LWR Speaker Series - Dr. Christina V. Cedillo

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LWR Speaker Series - Dr. Christina V. Cedillo

Dr. Christina V. Cedillo will present a talk on "Critical Embodiment Approaches to Antiracist Rhetorical Praxis" followed by conversation.

When and where

Date and time

Wednesday, October 27, 2021 · 12:30 - 1:30pm PDT



About this event

The Language, Writing, and Rhetoric Speaker Series is pleased to host an online presentation and discussion with Dr. Christina V. Cedillo!

CART services will be provided.

Critical Embodiment Approaches to Antiracist Rhetorical Praxis

Eurowestern tradition has long habituated a division between the body and the mind, at best confining the body to the phenomenological background, at worst dismissing the body as a hindrance to truth. Speech is privileged while the body that speaks is erased. Yet racism and other isms obtain through bodily habit, manifesting as rhetorical, spatial, temporal, affective, and embodied phenomena. As a result of this deliberate contradiction, racism becomes largely known as prejudicial language over the structural conditions that confer its rhetorical power. In response, this presentation stresses the need for critical embodiment approaches to rhetorical analysis and practice. Drawing from critical race theory, disability studies, and decolonial theory/activism, critical embodiment approaches counter impressions of knowledge as universal, objective, and disembodied, to underscore respect for our own corporeality and that of others, particularly that of multiply marginalized peoples.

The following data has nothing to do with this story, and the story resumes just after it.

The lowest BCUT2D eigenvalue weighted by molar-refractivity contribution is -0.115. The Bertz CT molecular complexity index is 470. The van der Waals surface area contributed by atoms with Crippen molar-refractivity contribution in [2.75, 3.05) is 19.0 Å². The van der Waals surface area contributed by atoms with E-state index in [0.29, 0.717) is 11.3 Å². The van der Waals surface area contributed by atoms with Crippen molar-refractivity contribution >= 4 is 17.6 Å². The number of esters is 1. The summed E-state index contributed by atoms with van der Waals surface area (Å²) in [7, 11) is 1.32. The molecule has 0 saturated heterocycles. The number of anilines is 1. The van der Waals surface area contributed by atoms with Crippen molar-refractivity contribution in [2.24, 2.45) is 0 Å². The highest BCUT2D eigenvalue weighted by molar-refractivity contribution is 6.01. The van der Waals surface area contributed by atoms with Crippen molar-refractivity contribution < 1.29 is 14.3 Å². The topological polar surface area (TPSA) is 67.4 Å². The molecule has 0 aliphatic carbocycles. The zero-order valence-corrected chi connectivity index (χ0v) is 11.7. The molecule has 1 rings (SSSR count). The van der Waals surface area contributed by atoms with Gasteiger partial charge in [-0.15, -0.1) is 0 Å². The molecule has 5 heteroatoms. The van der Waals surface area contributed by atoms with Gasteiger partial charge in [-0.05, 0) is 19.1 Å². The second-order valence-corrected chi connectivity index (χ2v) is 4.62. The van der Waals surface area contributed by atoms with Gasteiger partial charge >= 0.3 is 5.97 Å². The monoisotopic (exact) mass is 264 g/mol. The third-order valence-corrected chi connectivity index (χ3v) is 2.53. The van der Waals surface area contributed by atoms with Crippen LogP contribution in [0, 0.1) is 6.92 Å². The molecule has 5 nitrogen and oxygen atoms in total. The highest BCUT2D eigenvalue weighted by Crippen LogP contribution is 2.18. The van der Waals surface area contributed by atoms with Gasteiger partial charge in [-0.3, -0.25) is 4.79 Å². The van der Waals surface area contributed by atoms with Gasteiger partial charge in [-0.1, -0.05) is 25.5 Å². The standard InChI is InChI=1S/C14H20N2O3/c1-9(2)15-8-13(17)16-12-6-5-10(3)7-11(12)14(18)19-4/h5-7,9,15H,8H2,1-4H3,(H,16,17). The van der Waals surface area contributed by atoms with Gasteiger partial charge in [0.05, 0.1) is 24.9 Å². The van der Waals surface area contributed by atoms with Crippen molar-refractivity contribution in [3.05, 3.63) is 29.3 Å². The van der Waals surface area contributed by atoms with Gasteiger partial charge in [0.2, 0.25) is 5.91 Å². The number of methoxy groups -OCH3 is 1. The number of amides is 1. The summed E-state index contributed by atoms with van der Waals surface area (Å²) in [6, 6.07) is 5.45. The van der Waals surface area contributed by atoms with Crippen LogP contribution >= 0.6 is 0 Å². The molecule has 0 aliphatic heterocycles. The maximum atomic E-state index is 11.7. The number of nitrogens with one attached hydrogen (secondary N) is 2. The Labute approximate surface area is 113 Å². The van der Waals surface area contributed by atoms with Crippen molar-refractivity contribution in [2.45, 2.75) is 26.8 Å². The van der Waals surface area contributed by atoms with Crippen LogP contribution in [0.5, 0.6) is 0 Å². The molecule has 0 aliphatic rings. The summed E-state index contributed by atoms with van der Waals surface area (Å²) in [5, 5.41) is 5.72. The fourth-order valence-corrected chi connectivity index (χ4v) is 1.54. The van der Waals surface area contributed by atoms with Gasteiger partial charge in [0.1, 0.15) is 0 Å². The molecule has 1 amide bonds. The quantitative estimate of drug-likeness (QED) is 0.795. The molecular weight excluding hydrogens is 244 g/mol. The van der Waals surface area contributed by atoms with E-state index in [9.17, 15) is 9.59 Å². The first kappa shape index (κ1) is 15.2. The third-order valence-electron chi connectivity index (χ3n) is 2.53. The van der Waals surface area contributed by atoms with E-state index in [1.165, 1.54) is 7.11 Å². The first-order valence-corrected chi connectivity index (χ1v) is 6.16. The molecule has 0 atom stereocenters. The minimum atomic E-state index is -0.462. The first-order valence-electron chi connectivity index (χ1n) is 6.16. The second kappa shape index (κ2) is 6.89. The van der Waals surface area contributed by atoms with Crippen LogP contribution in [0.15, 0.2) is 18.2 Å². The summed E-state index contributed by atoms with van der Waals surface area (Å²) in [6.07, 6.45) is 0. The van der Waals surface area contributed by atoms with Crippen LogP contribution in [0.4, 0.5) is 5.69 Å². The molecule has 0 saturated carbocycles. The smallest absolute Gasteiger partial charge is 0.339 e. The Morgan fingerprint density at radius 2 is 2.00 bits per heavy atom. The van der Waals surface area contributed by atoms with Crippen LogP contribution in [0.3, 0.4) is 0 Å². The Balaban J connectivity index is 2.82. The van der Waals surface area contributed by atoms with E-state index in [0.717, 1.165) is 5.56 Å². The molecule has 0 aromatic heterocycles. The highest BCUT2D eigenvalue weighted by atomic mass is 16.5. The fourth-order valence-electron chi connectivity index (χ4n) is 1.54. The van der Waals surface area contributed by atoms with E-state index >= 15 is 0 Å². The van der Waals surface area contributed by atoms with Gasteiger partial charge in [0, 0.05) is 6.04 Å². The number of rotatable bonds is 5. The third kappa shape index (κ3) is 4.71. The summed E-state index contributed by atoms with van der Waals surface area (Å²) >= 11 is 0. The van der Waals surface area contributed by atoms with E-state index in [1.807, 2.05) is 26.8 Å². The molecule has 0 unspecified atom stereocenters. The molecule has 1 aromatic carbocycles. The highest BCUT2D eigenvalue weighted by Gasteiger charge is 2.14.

Dr. Christina V. Cedillo is an Associate Professor of Writing and Rhetoric at the University of Houston-Clear Lake and the Lead Editor of the Journal of Multimodal Rhetorics. Her research examines embodied rhetorics and rhetorics of embodiment at the intersections of race, gender, and disability, and highlights these identities in the creation of critical inclusive pedagogies. Drawing on critical race theory, disability rhetorics, and decolonial theories, her work highlights rhetorical tropes and topics across time periods that expose how colonization and coloniality affect our lives.

This event is part of the University of Maryland's Disability Awareness Month organized by the President's Commision on Disability Issues. The talk is sponsored by the UMD English Department's Center for Literary and Comparative Studies as part of the Language, Writing, & Rhetoric Speaker Series.

About the organizer